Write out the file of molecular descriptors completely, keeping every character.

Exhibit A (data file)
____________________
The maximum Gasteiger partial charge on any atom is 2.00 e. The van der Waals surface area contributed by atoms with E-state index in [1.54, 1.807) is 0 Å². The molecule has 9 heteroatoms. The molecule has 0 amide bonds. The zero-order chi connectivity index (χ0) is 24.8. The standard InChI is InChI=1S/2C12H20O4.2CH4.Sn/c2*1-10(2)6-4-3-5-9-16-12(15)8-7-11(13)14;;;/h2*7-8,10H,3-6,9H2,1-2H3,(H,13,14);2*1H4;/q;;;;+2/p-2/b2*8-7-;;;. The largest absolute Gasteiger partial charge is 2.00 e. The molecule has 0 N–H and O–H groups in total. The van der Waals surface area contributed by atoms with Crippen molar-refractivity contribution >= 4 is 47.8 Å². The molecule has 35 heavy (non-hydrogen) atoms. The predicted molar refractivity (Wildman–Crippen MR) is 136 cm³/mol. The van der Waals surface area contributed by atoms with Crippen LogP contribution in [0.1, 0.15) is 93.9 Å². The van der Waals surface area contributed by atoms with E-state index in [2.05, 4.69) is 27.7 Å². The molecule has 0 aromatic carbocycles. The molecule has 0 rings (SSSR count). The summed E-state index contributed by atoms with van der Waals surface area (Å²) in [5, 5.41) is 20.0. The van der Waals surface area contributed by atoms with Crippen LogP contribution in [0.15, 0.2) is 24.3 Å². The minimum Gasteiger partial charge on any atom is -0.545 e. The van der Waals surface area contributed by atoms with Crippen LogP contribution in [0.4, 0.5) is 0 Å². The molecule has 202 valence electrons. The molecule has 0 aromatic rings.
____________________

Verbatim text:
The maximum Gasteiger partial charge on any atom is 2.00 e. The van der Waals surface area contributed by atoms with E-state index in [1.54, 1.807) is 0 Å². The molecule has 9 heteroatoms. The molecule has 0 amide bonds. The zero-order chi connectivity index (χ0) is 24.8. The standard InChI is InChI=1S/2C12H20O4.2CH4.Sn/c2*1-10(2)6-4-3-5-9-16-12(15)8-7-11(13)14;;;/h2*7-8,10H,3-6,9H2,1-2H3,(H,13,14);2*1H4;/q;;;;+2/p-2/b2*8-7-;;;. The largest absolute Gasteiger partial charge is 2.00 e. The molecule has 0 N–H and O–H groups in total. The van der Waals surface area contributed by atoms with Crippen molar-refractivity contribution >= 4 is 47.8 Å². The molecule has 35 heavy (non-hydrogen) atoms. The predicted molar refractivity (Wildman–Crippen MR) is 136 cm³/mol. The van der Waals surface area contributed by atoms with Crippen LogP contribution in [0.1, 0.15) is 93.9 Å². The van der Waals surface area contributed by atoms with E-state index in [2.05, 4.69) is 27.7 Å². The molecule has 0 aromatic carbocycles. The molecule has 0 rings (SSSR count). The summed E-state index contributed by atoms with van der Waals surface area (Å²) in [5, 5.41) is 20.0. The van der Waals surface area contributed by atoms with Crippen LogP contribution in [0.15, 0.2) is 24.3 Å². The minimum Gasteiger partial charge on any atom is -0.545 e. The van der Waals surface area contributed by atoms with Crippen LogP contribution in [0.4, 0.5) is 0 Å². The molecule has 202 valence electrons. The molecule has 0 aromatic rings.